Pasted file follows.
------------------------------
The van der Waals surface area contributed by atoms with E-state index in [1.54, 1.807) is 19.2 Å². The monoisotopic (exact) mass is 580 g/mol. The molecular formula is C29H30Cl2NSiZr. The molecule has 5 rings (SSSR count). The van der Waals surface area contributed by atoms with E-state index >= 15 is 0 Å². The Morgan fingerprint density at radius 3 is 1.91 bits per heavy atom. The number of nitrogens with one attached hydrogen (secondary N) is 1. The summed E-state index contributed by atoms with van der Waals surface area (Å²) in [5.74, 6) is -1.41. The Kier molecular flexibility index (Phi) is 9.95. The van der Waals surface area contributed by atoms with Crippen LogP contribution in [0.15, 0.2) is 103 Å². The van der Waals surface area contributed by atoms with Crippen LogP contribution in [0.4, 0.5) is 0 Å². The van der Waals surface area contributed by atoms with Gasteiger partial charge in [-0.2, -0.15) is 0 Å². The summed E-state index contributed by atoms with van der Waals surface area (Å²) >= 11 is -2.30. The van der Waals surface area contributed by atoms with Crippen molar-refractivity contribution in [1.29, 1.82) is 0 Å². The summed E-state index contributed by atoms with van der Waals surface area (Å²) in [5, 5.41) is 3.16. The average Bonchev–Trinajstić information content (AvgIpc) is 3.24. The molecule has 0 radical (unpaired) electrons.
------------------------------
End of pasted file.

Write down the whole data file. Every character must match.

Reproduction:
The van der Waals surface area contributed by atoms with E-state index in [1.54, 1.807) is 19.2 Å². The monoisotopic (exact) mass is 580 g/mol. The molecular formula is C29H30Cl2NSiZr. The molecule has 5 rings (SSSR count). The van der Waals surface area contributed by atoms with E-state index >= 15 is 0 Å². The Morgan fingerprint density at radius 3 is 1.91 bits per heavy atom. The number of nitrogens with one attached hydrogen (secondary N) is 1. The summed E-state index contributed by atoms with van der Waals surface area (Å²) in [5.74, 6) is -1.41. The Kier molecular flexibility index (Phi) is 9.95. The van der Waals surface area contributed by atoms with Crippen LogP contribution in [0.15, 0.2) is 103 Å². The van der Waals surface area contributed by atoms with Crippen LogP contribution in [0.4, 0.5) is 0 Å². The van der Waals surface area contributed by atoms with Gasteiger partial charge in [-0.2, -0.15) is 0 Å². The summed E-state index contributed by atoms with van der Waals surface area (Å²) >= 11 is -2.30. The van der Waals surface area contributed by atoms with Crippen molar-refractivity contribution in [1.29, 1.82) is 0 Å². The summed E-state index contributed by atoms with van der Waals surface area (Å²) in [5, 5.41) is 3.16. The average Bonchev–Trinajstić information content (AvgIpc) is 3.24. The molecule has 0 radical (unpaired) electrons.